New ideas can change banks in Europe

DISCLAIMER: All opinions in this column reflect the views of the author(s), not of EURACTIV Media network.

Much has been done in the last five years to restore financial stability, playing an important role in supporting the economy, but more could be done and ideas are welcome, writes Michel Barnier, announcing the opening of the debate on

Michel Barnier is the EU's internal market commissioner.

For over 20 years, the EU’s single market has been improving the daily lives of people across Europe. Thanks to the Single Market, a UK national is now free to live and work in any other country in the EU, and an estimated three quarters of a million UK citizens have chosen to do so. You can buy and sell goods across borders; you can offer professional services to customers in other countries, and you can transfer funds and invest all over the EU too.

This is a unique achievement of our time, one that an entire generation has now grown up with and take it for granted, and one that I am proud of, as a committed European, and as the EU’s Commissioner for the Internal Market. But there is still more we can achieve. 

The economic fall-out from the banking crisis has been severe across Europe. Significant amounts of public money have had to be used to stop a systemic collapse of the banking system, worsening public finances and deepening the recession. People and businesses are still feeling its consequences. UK economic growth is limited, at only 0.6% of GDP. Over 2.5 million people are out of work and the banks are still not lending enough, particularly to small businesses.

The picture is therefore clear: to make the financial sector pay its fair share, restore confidence and put the economy on more solid footing, financial services regulation is more necessary than ever. The EU must fill the gaps in the system that allowed for the 2007-2008 failures and must combat the moral hazard that rewarded excessive risk-taking over sound economic decisions. This is not a case of Brussels vs. the City. All Europeans, including in the UK, need safe, well-capitalised, well- managed banks that can play their important role in supporting the real economy. The coherent package of measures that we have introduced in Europe in the last five years will restore stability. We all need that stability for real growth to return.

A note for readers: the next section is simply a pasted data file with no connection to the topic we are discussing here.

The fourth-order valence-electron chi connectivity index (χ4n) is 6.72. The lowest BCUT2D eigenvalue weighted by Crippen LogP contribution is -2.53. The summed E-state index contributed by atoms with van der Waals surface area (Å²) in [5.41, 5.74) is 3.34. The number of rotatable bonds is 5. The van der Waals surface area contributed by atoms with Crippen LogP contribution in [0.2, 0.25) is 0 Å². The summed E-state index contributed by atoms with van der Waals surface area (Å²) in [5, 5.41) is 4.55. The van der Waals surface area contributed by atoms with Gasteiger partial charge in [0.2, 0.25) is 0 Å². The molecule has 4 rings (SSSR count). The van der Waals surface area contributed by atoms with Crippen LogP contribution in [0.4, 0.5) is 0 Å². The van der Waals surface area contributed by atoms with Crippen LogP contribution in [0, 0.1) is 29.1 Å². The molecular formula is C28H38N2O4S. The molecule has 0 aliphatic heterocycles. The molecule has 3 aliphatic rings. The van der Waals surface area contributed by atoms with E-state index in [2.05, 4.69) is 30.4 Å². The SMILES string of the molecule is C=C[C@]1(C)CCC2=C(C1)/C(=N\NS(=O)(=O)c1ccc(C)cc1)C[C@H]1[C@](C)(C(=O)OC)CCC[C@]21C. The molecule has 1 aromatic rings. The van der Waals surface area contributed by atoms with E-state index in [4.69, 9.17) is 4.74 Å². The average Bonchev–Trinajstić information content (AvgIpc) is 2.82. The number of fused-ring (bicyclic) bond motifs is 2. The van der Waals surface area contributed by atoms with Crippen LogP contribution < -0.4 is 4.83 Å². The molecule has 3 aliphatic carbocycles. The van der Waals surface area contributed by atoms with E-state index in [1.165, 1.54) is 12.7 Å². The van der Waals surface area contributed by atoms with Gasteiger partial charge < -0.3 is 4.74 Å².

I am proud of the results we have already achieved.  We created the European system of financial supervision, including three strong European authorities for the supervision of the banking, insurance and securities sectors. Banks are now required to hold more and better capital, are in a better position to manage the risks linked to their activities, and can absorb better the losses they may incur in doing business.

Bankers' bonuses will be capped as of 1 January 2014, so they will have far smaller incentives to take excessive risks. The EU has proposed to strengthen national deposit guarantee funds, to ensure they are pre-financed by banks, to protect depositors in every Member State up to EUR 100 000 and allow them to access these deposits within seven days.

New rules govern the activities of credit rating agencies, on which there had been excessive reliance in the years preceding the financial crisis. We are introducing new rules to improve the information that customers receive on the price and availability of mortgages and improve the supervision of institutions that offer them. But work continues.

We are currently finalising the creation of a banking union that will make it possible to supervise banks better and to handle banking difficulties more effectively in the euro area and in other Member States which may decide to join. The first and most notable initiative is the creation of a ‘Single Supervisory Mechanism’ (SSM) to be led by the European Central Bank (ECB). It allows for closer supervision of banks and credit institutions within the euro area.

In July, the Commission proposed to create a ‘Single Resolution Mechanism’ (SRM), which should complement the SSM by ensuring that, if a bank is in serious difficulty, its resolution can be managed efficiently with minimal costs to taxpayers and the economy.

What more could we be doing to help the EU’s banks play their part in driving economic recovery? What shouldn’t we be doing? What are the new measures you would like to see in place?

We launched on 7 October a forum for debate on new ideas for what Europe should do next at Whatever the ideas, they really could shape European policy!

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